Take the 2-minute tour ×
Mathematics Stack Exchange is a question and answer site for people studying math at any level and professionals in related fields. It's 100% free, no registration required.

Let $\mathcal{H}=\mathbb{C}^n$ be a Hilbert space. A state $\rho\in\mathcal{B(H)}$ is a positive semi-definite operator with unit trace. $\rho\in \mathcal{B(H)}$, where $\mathcal{H}=\mathcal{H}_1\otimes\mathcal{H}_2=\mathbb{C}^{n_1}\otimes\mathbb{C}^{n_2}$, is called entangled, if it can not be written as convex sum of one dimensional projections - like $P_x\otimes P_y$, where $|x\rangle\in\mathcal{H}_1$ and $|y\rangle\in\mathcal{H}_2$.

In a similar spirit can we define entanglement in the symmetric space $\mathcal{H}\bigvee\mathcal{H}$ and antisymmetric space $\mathcal{H}\bigwedge\mathcal{H}$?

The importance for looking at these space is, they represent bosonic and fermionic systems of indistinguishable particles respectively. Hence the above definition, which is for distinguishable particles does not work. A quick googling gave me a few papers, which refer to different definitions (for multipartite systems, and some are based on certain entropic conditions). hence I want to know whether there is mathematical definitions for entanglement in such systems which is closest to the spirit of the definition mentioned above (for distinguishable particle). Advanced thanks for any help in this direction. (Also, if possible, and if exists, please give me some reference of (mathematical) papers which work in this direction.)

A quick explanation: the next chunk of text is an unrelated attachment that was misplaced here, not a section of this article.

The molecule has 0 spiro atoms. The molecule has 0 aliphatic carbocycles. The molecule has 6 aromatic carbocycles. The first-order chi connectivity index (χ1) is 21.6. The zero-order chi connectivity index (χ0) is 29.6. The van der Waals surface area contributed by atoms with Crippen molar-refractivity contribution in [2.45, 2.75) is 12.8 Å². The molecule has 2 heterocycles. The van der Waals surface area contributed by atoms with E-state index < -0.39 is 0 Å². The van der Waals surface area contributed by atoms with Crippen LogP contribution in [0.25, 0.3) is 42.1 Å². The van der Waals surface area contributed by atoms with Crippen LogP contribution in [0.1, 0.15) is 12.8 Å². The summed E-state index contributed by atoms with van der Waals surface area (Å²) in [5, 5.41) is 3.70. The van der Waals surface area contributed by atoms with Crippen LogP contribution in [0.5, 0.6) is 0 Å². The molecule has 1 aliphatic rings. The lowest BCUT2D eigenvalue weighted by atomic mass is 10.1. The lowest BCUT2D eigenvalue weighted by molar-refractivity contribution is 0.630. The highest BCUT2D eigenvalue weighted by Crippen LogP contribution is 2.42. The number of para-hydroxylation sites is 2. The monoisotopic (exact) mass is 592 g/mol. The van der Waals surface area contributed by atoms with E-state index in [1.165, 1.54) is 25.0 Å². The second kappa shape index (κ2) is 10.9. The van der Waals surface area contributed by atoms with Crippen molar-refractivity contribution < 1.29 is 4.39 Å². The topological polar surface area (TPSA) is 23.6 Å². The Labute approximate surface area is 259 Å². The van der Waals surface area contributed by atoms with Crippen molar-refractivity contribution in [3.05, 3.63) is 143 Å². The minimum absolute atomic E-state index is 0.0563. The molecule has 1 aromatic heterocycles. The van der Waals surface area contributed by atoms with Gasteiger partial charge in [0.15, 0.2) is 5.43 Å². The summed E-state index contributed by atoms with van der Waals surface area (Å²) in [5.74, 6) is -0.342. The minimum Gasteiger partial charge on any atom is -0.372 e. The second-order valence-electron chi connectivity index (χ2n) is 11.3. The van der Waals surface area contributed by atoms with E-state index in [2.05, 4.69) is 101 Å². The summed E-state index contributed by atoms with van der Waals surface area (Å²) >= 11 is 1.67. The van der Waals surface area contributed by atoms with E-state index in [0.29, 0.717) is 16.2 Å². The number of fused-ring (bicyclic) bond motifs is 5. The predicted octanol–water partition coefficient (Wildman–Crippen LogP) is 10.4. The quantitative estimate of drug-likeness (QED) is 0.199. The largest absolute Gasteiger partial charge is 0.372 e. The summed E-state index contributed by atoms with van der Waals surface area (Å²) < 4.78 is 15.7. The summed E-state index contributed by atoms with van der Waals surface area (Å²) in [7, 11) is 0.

share|improve this question
    
Crossposted to physics.stackexchange.com/q/35185/2451 –  Qmechanic Aug 30 '12 at 8:15
    
@Qmechanic I was the one who asked it, after not getting reply in this forum :D –  RSG Aug 30 '12 at 9:02

Your Answer

 
discard

By posting your answer, you agree to the privacy policy and terms of service.

Browse other questions tagged or ask your own question.